Politics and Society: Power Elites: Sociological Theory of Power and Constant Sum Theory

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Who Are Elites?

  • Privileged or most powerful among the powerful
  • On top of every sector
  • Have influence

Two types of people in society:

1. Elites

2. Commoners

Power circulates between elites and never comes in the hands of common man

Who Are Elites?

Sociological Theory of Power

  • A small minority
  • Economic elite and policy-planning networks
  • Holds the most power
  • By classical elite theorists Vilfredo Pareto, Garteno Mosca, Machiavelli and C. W. Mills

Constant Sum Theory

  • Marx – haves and have nots
  • One gets power at the cost of other
  • Power is constant
  • Both groups try to achieve power
  • Only one gets it

Variable Sum Theory

Parsons

  • Power can be changed in degree
  • Source of power – Values
  • Values vary with time and society
  • Power is variable
  • Without compromising others need of power, one can be powerful

Power Elite Theory

Two types of elites: Lions and Foxes

Power Elite Theory

Lions

  • Take direct action and achieve power the rule by force
  • Example military dictatorship

Foxes

  • Wheeling and dealing
  • Diplomatic manipulation
  • Cunning and guile
  • E. g. European democracy
  • Because of their personal qualities they become governing elites either lion like or fox-like characteristics

Pareto՚S Views

  • Book, “The Circulation of Elites”
  • The law of circulation of elites
  • Machiavelli՚s view of Lions and Foxes maintained

Two types of elites:

1. Rentiers- no risk

2. Speculators- risk takers or investors

  • “History is the graveyard of aristocracies.”
  • Economic power circulates between the two
  • When one elite replaces another, the “Circulation of elites” takes place
  • Eventually Decay in quality and lose their virtue
  • Become ineffective and lose the power
  • For Pareto, “history of men is the history of the continues replacement of certain elites as one ascends another declines, such is the real phenomenon, though to us it may often appear under another form” (Pareto 1968, p. 36) .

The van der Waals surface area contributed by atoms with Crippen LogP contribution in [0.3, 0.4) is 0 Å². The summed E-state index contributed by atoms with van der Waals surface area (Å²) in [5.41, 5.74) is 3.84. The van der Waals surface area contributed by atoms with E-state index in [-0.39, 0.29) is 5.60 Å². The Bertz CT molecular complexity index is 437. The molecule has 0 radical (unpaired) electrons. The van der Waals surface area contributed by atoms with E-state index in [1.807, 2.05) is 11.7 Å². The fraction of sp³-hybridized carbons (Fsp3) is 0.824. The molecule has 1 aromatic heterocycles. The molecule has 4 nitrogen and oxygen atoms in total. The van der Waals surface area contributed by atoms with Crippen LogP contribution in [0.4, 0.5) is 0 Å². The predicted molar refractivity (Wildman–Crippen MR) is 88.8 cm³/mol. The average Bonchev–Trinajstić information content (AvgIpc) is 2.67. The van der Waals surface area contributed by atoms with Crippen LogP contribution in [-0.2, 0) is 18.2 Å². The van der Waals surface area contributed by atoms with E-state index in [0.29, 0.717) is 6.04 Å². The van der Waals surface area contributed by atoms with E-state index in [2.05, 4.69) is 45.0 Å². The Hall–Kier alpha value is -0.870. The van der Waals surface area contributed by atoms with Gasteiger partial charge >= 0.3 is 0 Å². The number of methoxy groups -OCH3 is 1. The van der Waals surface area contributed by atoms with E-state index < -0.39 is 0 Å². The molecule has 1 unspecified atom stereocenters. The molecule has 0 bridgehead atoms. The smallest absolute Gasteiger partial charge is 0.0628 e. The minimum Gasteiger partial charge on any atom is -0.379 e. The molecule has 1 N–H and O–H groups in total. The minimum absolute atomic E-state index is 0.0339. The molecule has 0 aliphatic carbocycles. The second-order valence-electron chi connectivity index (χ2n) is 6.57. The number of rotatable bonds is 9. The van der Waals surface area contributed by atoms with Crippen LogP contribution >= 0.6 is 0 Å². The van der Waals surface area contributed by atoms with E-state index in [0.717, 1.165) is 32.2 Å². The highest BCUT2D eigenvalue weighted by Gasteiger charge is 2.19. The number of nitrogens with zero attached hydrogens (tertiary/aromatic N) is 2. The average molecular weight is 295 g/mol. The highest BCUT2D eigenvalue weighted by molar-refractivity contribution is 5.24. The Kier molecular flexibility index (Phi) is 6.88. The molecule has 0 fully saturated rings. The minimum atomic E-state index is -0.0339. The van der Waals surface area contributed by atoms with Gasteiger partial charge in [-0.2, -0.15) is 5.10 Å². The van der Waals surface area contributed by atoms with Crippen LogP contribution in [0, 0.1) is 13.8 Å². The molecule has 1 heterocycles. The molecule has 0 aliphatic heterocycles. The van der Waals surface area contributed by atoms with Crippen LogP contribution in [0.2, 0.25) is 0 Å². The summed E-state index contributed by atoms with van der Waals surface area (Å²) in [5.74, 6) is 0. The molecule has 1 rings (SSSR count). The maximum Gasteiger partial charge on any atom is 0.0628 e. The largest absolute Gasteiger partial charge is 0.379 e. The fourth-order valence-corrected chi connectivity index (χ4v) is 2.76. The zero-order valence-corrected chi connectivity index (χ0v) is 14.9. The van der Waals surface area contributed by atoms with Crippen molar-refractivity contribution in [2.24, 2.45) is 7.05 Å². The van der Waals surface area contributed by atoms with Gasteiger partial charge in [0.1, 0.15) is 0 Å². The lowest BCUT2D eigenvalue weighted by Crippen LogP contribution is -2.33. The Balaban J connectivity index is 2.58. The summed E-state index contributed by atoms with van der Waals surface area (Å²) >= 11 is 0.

G. Mosca՚S Views

  • The ruling class
  • A class that rules and a class that is ruled

Two types of elites:

Ruling or Governing Elites

Minority is always organized and overcomes the majority.

Non-Ruling or Non-Governing Elites

Two political facts :

  • Supreme power in hand of one leader
  • To get support from mass he should be caring about them

C. W. Mills

C. W. Mills
  • Studied American power structure and claimed that America՚s role were power elites
  • Book – “The Power Elite”

Three types of elites:

1. Political elites

2. Economic elites

3. Military elite

  • All are in nexus and control all the commands and posts
  • Help each other to consolidate their position in the power structure
  • He argued that democracy is for the elites and by the elites in the American democracy there is no space for common man
  • State policies reflect interests of power elites

Note:

Book: “In Defense of Elitism” By Joel Stein

MCQs

Q. 1. According to Pareto________ provided an example of fox type of elite

(A) Military dictatorship

(B) Political democracy

(C) European democracies

(D) Industrial elites

Ans. c

Q. 2. Find out the incorrect match

(a) Pareto: Lions and foxes elites

(b) Marx: Power elite

(c) Weber: Legal, traditional and charismatic authority

(d) Evans Pritchard: study of Nuers of Sudan

Ans. b

Q. 3. According to C. W. Mills, the power elite in America comprises those who hold “command posts” in

1. The major business corporations

2. The military

3. The Federal Government

4. The State bureaucracy

Select the correct alternative:

a) 1,2, 3,4

b) 1,2 and 3

c) 1,3 and 4

d) 2,3 and 4

Ans. B

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